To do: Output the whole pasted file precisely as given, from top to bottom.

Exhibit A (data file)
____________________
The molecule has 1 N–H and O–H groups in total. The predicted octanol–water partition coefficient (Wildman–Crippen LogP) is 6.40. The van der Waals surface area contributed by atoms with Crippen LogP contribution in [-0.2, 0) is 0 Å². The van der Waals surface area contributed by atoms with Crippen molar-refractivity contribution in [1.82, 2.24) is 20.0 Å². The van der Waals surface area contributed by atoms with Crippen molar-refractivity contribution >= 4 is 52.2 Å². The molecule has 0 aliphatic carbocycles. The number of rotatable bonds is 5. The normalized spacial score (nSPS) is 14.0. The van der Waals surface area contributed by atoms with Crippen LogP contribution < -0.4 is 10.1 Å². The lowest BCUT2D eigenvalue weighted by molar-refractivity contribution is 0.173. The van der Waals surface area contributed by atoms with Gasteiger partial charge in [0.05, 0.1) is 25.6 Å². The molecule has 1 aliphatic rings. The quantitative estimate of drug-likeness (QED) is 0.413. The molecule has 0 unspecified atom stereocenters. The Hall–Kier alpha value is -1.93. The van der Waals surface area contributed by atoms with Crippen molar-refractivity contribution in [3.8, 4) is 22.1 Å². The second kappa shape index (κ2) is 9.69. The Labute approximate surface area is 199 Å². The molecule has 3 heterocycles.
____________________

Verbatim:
The molecule has 1 N–H and O–H groups in total. The predicted octanol–water partition coefficient (Wildman–Crippen LogP) is 6.40. The van der Waals surface area contributed by atoms with Crippen LogP contribution in [-0.2, 0) is 0 Å². The van der Waals surface area contributed by atoms with Crippen molar-refractivity contribution in [1.82, 2.24) is 20.0 Å². The van der Waals surface area contributed by atoms with Crippen molar-refractivity contribution >= 4 is 52.2 Å². The molecule has 0 aliphatic carbocycles. The number of rotatable bonds is 5. The normalized spacial score (nSPS) is 14.0. The van der Waals surface area contributed by atoms with Crippen LogP contribution < -0.4 is 10.1 Å². The lowest BCUT2D eigenvalue weighted by molar-refractivity contribution is 0.173. The van der Waals surface area contributed by atoms with Gasteiger partial charge in [0.05, 0.1) is 25.6 Å². The molecule has 1 aliphatic rings. The quantitative estimate of drug-likeness (QED) is 0.413. The molecule has 0 unspecified atom stereocenters. The Hall–Kier alpha value is -1.93. The van der Waals surface area contributed by atoms with Crippen molar-refractivity contribution in [3.8, 4) is 22.1 Å². The second kappa shape index (κ2) is 9.69. The Labute approximate surface area is 199 Å². The molecule has 3 heterocycles.